About a year ago, I was three or four hundred yards from the wall in a National Forest when a military drone lazed by a few hundred feet above the ground. The aircraft was almost silent and directed by men sitting in a control room many miles away in Fort Huachuca, the U.S. Army intelligence center. They were hunting poor people — men, women, and children. The summer day felt fresh because of recent rain, the hills glowed with green, and a small canyon with water tumbling across its rock bottom sliced south to Mexico. I was standing on American ground and staring into the face of American dread.
The wall is a political stunt whose time has come. In some places, the wall looks ugly, in other places it seems innocent. Sometimes, when it snakes across valleys and deserts and mountains, the wall looks like a work of art. But it never looks like it will do the job of keeping people out of the U.S. and it never does that job. It cuts communities off from each other, illegally takes land here and there for its footprint, and severs connections in biological communities. But mainly the wall billboards American fears and murders American ideals.
Most U.S. citizens support walling off Mexico and most U.S. citizens will never even glimpse this wall. But they will believe that it is essential and no fact is likely to upend their belief.
For the people coming north, the wall is simply one more obstacle in a lifetime of obstacles.
The body was found three and a half miles south of the Duquesne Road at 7:39 a.m. July 18th. Ramon Alejandro Mendoza-Alcaraz was from Magdalena, Sonora, a town noted for agriculture, drug smuggling, and an annual fiesta for San Francisco that has been celebrated for centuries and draws people from both sides of the border. Those who have made vows walk from fifty to a hundred miles to be present at the celebration. Ramon lived twenty-seven years. The other body was found July 25th. Jose Francisco Lira-Cendo lasted twenty-eight years and came from Caborca, Sonora, a town noted for agriculture and drug smuggling. So far thirteen bodies have been found in the county this year. They were all in the U.S. illegally. They had crossed fences, car barriers and, in most cases, the wall.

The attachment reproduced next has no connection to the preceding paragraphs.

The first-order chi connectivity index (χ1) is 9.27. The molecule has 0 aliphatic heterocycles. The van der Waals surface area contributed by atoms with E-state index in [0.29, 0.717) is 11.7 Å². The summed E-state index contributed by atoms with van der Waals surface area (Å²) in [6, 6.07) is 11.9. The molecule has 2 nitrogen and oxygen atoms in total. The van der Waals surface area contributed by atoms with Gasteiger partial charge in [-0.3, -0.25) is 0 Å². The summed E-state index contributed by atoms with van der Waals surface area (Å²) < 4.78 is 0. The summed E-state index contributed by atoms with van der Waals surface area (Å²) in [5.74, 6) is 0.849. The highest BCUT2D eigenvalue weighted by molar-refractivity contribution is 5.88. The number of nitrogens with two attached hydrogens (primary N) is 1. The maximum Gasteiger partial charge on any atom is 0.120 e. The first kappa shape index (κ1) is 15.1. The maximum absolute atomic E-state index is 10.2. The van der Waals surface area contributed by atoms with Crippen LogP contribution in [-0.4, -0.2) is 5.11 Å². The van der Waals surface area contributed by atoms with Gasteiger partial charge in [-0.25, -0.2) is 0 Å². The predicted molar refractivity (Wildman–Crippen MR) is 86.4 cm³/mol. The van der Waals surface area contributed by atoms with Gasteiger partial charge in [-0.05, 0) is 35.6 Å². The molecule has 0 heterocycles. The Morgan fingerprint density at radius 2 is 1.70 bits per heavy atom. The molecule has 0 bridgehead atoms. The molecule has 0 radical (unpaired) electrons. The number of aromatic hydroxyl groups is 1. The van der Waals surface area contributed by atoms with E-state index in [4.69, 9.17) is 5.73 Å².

I stay calm by ignoring what is in front of my face. The dead men were within ten or fifteen miles of my house. I know the towns they came from, and I know what it feels like to enter the U.S. illegally since I have done it many times. Almost thirty years ago, I crossed the line in western Sonora on June 21st and walked forty-five miles across a burning desert in one night. I was in pretty good shape then but this walk almost finished me off. The Mexicans moving around me that night had an added pressure: they were hunted by agents of the U.S. government and would be thrown back into Mexico if they were caught. I was simply trying to dramatize for a daily newspaper the fact that the Mexican border had become a killing field as men and women and children trekked across the hardest ground in hopes of finding a living in these United States. There was no wall then and there were not twenty thousand agents on the line trying to catch Mexicans. But there was desperation and death, and this misery has been a constant over the years.
I feed birds here. I raise flowers. And I try to forget all the dead. And I almost always fail. I have spent my life on the line and nothing about the migration of the Mexican people from death toward life is ever far from my mind and heart. The wall is merely the most recent denial of what is happening and why it is happening. The wall divides human communities, the wall illegally seizes ground, the wall costs billions, and the wall stops no one. In the Altar Valley, a spot I have loved since childhood, the wall was hardly up a week before gates were cut through it. The Mexicans thoughtfully put the hinges on their side of the barrier.
The U.S. border with Mexico has never been secure and never will be secure. It is too vast to police and the U.S. economy is too rapacious to endure a sealed border. The only way to stop illegal immigration is to create a country so repellent that no one will try to sneak into it. The former Soviet Union comes to mind as a possible model, or perhaps modern-day Somalia.
Many Americans like to boast that their ancestors entered the U.S. legally. They forget that it was almost impossible to be rejected. One third of the current population is descended from people who came through a single place in New York Harbor, Ellis Island. They had to answer twenty-nine questions, not be dangerously ill, insane, or known criminals. Only two percent were ever rejected by the U.S. Of course, almost all of them had been rejected by the nations of their birth. That is why they arrived at Ellis Island. They were human garbage cast off by their native lands. I am descended from such people.
The Mexicans coming north are very similar. Badly educated, poor and unwanted by Mexico. And capable of creating a new life in a new language in a new place. They are exactly the kind of people Mexico needs if it is to prosper and they are exactly the kind of people Mexico rejects because it is a corrupt plutocracy that functions by terrorizing and crushing its own citizens.